This AF treatment paradigm worked well absent the ability to ablate AF. Â Now though, we have in the “rhythm control” toolbox a much larger tool. Â In 2010 the score is AF ablation-70% success, AF drugs-30%.
This sounds great. Â Just go ahead and do more AF ablations. Procedures pay better than office visits, don’t they?
Ah, but the story is not that simple. Â Because we (I) can ablate AF in some, does not mean it can be applied to the masses. Â Here’s why–in my view.
AF ablation is a big deal. Â It is not for the faint of heart.
Patient issues areâ€¦
- It requires 3-4 hours of procedure time with either general anesthesia or significant sedation.
- A harpoon-like needle has to be poked across the beating heart in a patient on blood thinners.
- Over a hundred burns are made in the most sensitive of the heart’s four chambers.
- In low-risk young patients–a minority of AF patients–the procedure successfully eliminates the AF in only a modest two-thirds of cases.
- Almost half of these successes need to have a second procedure to touch up areas that “grow-back.”
- Complications are real. Â There is a risk of stroke, heart attack, perforation of a perfectly good heart, pulmonary vein stenosis, air embolism, esophageal damage, and of course death. Â The overall complication rate is low, but since AF is not immediately life-threatening, any major complication becomes even more magnified.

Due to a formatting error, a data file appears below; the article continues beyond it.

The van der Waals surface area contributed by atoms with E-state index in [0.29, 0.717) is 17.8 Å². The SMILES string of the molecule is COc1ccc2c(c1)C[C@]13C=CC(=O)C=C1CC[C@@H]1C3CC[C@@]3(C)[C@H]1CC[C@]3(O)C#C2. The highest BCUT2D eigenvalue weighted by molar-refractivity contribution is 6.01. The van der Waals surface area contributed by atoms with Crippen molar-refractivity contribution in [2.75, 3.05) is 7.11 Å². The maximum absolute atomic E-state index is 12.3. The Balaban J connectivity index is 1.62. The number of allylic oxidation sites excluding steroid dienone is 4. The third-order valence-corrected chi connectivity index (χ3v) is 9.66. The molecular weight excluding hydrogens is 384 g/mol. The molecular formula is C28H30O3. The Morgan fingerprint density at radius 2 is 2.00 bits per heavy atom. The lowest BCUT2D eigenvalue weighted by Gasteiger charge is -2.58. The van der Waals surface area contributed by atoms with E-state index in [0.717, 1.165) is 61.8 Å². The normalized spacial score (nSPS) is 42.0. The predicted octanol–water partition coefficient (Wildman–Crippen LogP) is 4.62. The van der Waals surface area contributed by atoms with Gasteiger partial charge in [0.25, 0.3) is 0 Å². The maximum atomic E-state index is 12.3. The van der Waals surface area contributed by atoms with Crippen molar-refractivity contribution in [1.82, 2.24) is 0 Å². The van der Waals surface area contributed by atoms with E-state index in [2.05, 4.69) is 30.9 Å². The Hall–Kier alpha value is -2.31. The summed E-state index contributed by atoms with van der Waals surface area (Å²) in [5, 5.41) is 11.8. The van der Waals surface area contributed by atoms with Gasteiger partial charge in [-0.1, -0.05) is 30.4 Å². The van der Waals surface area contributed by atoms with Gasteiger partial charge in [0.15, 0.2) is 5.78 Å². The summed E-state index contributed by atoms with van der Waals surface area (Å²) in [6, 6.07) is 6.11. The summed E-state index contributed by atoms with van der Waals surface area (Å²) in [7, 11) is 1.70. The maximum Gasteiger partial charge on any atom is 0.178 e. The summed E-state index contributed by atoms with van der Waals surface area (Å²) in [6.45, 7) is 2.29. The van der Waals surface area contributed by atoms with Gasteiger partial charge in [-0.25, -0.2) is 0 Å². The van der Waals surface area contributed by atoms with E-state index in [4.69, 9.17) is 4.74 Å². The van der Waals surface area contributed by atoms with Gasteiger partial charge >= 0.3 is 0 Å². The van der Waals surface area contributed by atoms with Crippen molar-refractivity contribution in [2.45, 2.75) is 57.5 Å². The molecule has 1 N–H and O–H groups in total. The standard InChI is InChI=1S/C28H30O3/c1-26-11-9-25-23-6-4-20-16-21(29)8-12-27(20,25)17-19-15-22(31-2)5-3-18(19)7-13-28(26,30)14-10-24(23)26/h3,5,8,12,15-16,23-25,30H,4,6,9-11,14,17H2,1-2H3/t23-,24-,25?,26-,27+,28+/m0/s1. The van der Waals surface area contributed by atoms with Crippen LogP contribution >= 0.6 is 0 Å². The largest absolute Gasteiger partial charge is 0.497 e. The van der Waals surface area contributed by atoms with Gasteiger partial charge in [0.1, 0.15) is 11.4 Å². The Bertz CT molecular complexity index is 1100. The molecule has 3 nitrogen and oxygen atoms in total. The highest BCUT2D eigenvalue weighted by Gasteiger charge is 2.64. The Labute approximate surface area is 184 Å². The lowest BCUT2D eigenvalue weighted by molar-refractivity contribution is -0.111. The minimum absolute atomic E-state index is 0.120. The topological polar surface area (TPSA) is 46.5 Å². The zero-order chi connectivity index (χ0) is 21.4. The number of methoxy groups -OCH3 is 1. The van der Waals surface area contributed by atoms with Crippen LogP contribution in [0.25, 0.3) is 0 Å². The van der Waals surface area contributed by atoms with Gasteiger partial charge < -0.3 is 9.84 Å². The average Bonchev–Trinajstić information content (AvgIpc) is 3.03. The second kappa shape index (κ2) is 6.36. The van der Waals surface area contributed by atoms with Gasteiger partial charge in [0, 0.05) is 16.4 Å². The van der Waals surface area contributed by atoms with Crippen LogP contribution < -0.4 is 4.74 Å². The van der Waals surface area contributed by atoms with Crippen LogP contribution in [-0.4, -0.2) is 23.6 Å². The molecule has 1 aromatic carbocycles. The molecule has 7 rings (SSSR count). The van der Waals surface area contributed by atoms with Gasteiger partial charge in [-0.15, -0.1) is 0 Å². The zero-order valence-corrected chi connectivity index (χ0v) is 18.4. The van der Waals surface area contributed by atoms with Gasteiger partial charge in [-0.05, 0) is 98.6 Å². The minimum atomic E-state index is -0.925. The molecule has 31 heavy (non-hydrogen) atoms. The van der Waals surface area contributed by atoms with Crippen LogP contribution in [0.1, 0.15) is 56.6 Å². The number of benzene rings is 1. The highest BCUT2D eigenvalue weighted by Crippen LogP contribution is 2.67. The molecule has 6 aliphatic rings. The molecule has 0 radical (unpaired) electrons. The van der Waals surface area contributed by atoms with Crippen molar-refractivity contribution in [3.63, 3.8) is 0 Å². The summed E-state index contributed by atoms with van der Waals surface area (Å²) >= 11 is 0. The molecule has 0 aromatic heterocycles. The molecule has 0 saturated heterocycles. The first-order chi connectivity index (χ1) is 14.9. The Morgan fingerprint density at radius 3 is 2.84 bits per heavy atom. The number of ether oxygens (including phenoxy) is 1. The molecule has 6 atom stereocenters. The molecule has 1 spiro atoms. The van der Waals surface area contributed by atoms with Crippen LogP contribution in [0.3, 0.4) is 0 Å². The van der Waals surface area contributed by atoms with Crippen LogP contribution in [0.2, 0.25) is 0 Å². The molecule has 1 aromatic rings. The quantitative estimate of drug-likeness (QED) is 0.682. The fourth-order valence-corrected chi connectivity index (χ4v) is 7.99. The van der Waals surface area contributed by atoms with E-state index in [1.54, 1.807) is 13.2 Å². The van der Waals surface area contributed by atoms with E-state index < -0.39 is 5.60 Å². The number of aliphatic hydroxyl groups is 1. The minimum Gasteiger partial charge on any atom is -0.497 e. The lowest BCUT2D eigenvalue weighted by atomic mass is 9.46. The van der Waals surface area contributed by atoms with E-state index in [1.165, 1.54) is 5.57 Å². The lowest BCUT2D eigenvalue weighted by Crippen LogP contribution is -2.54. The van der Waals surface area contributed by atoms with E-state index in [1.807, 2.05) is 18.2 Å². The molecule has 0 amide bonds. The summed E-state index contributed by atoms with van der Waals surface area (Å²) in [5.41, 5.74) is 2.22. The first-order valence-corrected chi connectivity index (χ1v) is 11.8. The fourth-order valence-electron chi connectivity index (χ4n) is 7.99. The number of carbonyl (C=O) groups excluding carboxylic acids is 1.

The doctors issues…
- The procedure is hard to do. Â AF ablators know AF diminishes quality of life, but we also know the delicate balance of performing a life-enhancing procedure that has potential catastrophic complications. This tightrope makes me nervous. No other procedure induces a fraction of the mental worry of an AF ablation.
- The procedure requires standing with a lead apron and focusing for three hours. Â An AF ablation is hard on the doctor (human). Â Not complaining, just stating the facts. Â It limits what else you can do in a day. Â In the past, AF ablations were once per week. Â As ablation technology advances along with our skills, the temptation to help more patients has been hard for me to control.
- In private practice EP, most can only ablate two full days per week. There are office patients to see, non-reimbursed patient phone calls to make and the mundane cardiac devices to implant. Â Reality.
Stop whining and just refer these extras to other ablators, one might suggest.
7 replies on “The reality of rationing complex procedures, like AF ablationâ€¦”
I met with an electrophysiologist in Minneapolis for the first time in January. I had an ablation 10 days later. My doctor said that he normally doesn't tell patients that an ablation is the best solution over medication, but in my case, he said, "You need this procedure!"
Your post helped clarify for me why my doctor made his recommendation. I really enjoy reading your posts, especially since this is a completely new world to me. Thank you for writing your blog and doing what you do to help those of use with irregular heartbeats.